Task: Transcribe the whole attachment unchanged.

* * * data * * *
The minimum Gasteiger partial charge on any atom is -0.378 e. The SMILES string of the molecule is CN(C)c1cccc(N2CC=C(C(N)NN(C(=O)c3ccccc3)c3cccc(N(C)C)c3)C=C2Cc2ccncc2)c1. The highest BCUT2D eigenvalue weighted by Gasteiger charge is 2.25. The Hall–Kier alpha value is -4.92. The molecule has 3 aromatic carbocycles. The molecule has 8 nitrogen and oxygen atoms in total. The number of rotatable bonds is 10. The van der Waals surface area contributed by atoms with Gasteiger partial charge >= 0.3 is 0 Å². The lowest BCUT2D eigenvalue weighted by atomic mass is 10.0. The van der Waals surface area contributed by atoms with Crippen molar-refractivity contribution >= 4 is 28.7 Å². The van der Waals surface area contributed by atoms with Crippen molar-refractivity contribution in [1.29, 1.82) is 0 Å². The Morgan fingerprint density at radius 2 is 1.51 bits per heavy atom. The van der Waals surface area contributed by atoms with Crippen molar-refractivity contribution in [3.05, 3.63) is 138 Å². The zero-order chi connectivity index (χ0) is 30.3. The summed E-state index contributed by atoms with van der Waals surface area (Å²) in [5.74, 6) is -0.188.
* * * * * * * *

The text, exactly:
The minimum Gasteiger partial charge on any atom is -0.378 e. The SMILES string of the molecule is CN(C)c1cccc(N2CC=C(C(N)NN(C(=O)c3ccccc3)c3cccc(N(C)C)c3)C=C2Cc2ccncc2)c1. The highest BCUT2D eigenvalue weighted by Gasteiger charge is 2.25. The Hall–Kier alpha value is -4.92. The molecule has 3 aromatic carbocycles. The molecule has 8 nitrogen and oxygen atoms in total. The number of rotatable bonds is 10. The van der Waals surface area contributed by atoms with Gasteiger partial charge >= 0.3 is 0 Å². The lowest BCUT2D eigenvalue weighted by atomic mass is 10.0. The van der Waals surface area contributed by atoms with Crippen molar-refractivity contribution >= 4 is 28.7 Å². The van der Waals surface area contributed by atoms with Crippen molar-refractivity contribution in [1.29, 1.82) is 0 Å². The Morgan fingerprint density at radius 2 is 1.51 bits per heavy atom. The van der Waals surface area contributed by atoms with Crippen molar-refractivity contribution in [3.05, 3.63) is 138 Å². The zero-order chi connectivity index (χ0) is 30.3. The summed E-state index contributed by atoms with van der Waals surface area (Å²) in [5.74, 6) is -0.188.